IP Valuation

LES Spring Meeting 2017: The Art & Science of IP Valuation

ktMINE’s Eric Podlogar was a speaker at the LES 2017 Spring Meeting that took place on May 9th through the 11th in Washington D.C. At ktMINE, Eric is the lead of the IP Strategy & Valuation market, specializing in technical demonstrations and consultations with over 12 years of experience in business intelligence and IP licensing.

 

Workshop: The art and science of IP valuation: methods, data and technology for market-based valuation

Date: Wednesday, May 10th  

Track: Valuation & Pricing track

Speakers:

  • Marcia Chang, Managing Director, Intellectual Property Sales and Licensing, Hewlett Packard Enterprise
  • George Koomullil, Founder and CEO, Relecura Inc.,
  • Eric Podlogar, Market Lead of IP Strategy & Valuation, ktMINE
  • Lynne Weber, Managing Director, Duff & Phelps, LLC
  • Justin Lewis, Managing Director, Ocean Tomo, LLC (Moderator)

Workshop Summary:

Recent rulings, legislation and the ebb and flow of patent litigation have had a large impact on the value of IP assets and the ability to monetize them efficiently. The panel discussed different valuation methods used in practice, the influence of policies and events on the value of IP assets as observed through the evolution in transactions, licensing and royalty data from the market, how valuation methods have evolved in response, and the technologies available for tracking the variations in the value of IP for market based valuation.

Workshop Discussion Recap:

During the discussion, companies expressed concern about the low value of IP and attributed this to the efforts of large companies (such as Google, Microsoft, Amazon, Apple and Facebook, aka the “frightful five”). However, many companies are not aware that they can control the value of their IP asset and have not considered the potential connection between the assets and the potential licensees. It is clear that litigations are down, and some feel that this directly contributes to reduced IP valuations.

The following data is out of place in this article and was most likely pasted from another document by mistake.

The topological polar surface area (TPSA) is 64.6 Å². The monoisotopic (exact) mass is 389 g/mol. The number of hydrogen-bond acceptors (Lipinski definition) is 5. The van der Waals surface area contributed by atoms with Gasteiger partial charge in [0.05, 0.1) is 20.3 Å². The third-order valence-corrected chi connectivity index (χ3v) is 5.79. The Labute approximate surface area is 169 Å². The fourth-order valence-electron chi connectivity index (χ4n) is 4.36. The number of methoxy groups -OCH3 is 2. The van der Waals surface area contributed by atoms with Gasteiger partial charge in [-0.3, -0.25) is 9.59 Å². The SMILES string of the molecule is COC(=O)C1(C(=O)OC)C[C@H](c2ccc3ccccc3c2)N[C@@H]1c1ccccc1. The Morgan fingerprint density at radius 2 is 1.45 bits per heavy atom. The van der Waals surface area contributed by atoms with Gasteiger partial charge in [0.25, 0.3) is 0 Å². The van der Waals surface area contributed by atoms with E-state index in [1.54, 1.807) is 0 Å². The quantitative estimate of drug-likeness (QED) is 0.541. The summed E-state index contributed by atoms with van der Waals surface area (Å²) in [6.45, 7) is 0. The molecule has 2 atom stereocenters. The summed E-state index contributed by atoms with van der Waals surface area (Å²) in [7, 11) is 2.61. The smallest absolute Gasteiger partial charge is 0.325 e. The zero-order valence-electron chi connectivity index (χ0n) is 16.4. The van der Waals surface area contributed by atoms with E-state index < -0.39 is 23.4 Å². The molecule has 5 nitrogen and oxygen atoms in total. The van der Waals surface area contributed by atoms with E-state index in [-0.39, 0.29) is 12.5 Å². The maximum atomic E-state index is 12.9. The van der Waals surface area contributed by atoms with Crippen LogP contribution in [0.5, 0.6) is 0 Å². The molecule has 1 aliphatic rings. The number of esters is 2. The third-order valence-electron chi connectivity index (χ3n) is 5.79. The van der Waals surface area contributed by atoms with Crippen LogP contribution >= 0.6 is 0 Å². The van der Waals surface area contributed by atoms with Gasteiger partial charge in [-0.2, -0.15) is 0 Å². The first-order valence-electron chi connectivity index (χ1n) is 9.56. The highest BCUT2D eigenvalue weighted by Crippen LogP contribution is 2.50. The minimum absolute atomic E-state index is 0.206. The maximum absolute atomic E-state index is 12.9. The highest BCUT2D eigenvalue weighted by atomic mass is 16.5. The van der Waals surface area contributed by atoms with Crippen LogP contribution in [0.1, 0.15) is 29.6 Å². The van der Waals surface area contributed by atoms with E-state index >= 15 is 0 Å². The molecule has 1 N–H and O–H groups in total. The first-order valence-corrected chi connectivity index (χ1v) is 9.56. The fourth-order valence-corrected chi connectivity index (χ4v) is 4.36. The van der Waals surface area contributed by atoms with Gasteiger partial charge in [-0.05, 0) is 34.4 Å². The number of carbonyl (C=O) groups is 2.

Much of the discussion revolved around the PTAB and it being a death panel for any patent that is reviewed. Some suggest otherwise, and there is evidence that the rate of invalidated patents is dropping (which may result in an increase of patent valuation).

The ktMINE data that Eric presented showed that the impact of PTAB depends on which market you are looking at, for example, Biotechnology, Pharmaceuticals, and Software are not impacted as much as Financial Services:

Financial Services Royalty Rate Range, 2005-2016

Source: ktMINE

The key takeaways to the chart include that while the Financial Services sector recovered slightly from the Great Recession, royalty rates in this space were dramatically impacted after the AIA took effect in 2011, and after the Alice decision in 2014.

Additionally, the Software market represented a big surprise: This discussion revealed that the Alice decision was too tailored to a specific need, and that the various markets outside of financial services are able to work through the challenges posed by the decision.  

Clearly, when PTAB was initiated in 2012, and when Alice was decided in 2014, there were many patents granted under an old and more open paradigm.  The USPTO and the Courts have worked through those patents, perhaps indicating that patent quality (along with valuation) should now be rising.  However, there is concern/awareness that the rules may change again, as a result of pending case law and an unstable White House administration.

LES Spring Keynote Recap:

Scott Kieff, the ITC Commissioner, gave a great keynote reviewing the state of intellectual property policy in the US and overseas, including a perspective on trade and competition issues and what this means for the economics of licensing. The main lessons include that licensors should find out what the other side wants/needs (rather than letting a court decide).  

Companies should use IP as a “beacon” to attract attention, not a carrot as a reward for good behavior (or a stick for punishing bad behavior).  Patents should lead to inventions that can be used, as opposed to developing inventions that rest on a shelf until asserted.

About the author: ktMINE
ktMINE
Based in Chicago, IL, ktMINE collects, organizes, and connects transactional and IP data to help you quickly and confidently perform research. ktMINE then take that data and turn it into real, actionable insights. Because ktMINE believes that there’s a big difference between data and intelligence.